(A) Walk in the Woods

Historical patterns of land conservation in the Bay Area mean that the gradient between densely populated and relatively “empty” spaces is particularly steep. That nearby density means that maintaining “wild” spaces requires a theme-park like approach of fenced, paved trails. Given the erosion challenges faced by the peaks of the Adirondacks, perhaps this isn’t the worst solution.

(A) Walk in the Woods

American Zen

Muir Woods astonishes and tempers with its beauty, but I had trouble avoiding the feeling that it was all a bit manicured and controlled by man. At first, that disappointed me. When I thought back to some of the gorgeous Zen gardens I’ve visited, however, I realized that curated natural beauty can be just as spectacular and authentic as true wilderness. The gentle drizzle between sequoias and down into the creek is the American version of the Zen garden.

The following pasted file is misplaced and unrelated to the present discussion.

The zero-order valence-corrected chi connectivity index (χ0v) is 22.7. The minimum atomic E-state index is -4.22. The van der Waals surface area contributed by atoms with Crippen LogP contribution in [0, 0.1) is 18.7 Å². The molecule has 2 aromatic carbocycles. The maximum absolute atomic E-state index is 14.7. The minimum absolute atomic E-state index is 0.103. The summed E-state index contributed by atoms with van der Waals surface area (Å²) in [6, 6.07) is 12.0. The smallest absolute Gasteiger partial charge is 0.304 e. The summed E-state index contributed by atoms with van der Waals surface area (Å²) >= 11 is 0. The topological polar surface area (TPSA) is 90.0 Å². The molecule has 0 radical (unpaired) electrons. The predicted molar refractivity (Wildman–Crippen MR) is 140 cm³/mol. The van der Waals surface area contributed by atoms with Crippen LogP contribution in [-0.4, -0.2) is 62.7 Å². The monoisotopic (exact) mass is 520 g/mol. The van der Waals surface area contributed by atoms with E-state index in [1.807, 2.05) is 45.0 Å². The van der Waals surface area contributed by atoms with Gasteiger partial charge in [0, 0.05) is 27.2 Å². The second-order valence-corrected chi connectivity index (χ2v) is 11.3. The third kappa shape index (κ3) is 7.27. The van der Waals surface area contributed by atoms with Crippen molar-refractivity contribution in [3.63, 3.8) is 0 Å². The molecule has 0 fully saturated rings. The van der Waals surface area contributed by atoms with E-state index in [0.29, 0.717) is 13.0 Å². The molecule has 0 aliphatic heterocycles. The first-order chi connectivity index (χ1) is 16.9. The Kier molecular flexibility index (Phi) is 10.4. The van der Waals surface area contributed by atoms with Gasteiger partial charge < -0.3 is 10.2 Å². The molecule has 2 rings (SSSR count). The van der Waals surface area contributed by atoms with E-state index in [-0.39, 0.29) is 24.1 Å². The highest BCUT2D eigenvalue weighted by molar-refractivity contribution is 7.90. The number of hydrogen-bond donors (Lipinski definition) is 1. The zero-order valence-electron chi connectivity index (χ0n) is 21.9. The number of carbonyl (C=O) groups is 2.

American Zen

Crashing California Cliffs

Not far from Muir Woods, the Pacific coast cliffs of California are a starker, steeper, and foggier place than I expected. The nearly sheer cliff face, the scraggly trees hanging on for dear life, and the weather- (and person-) beaten railings make the whole place feel mythical. The fog density hit just the right soupiness on this particular day; we could just barely see and hear the waves crashing on the rocks below.

Crashing California Cliffs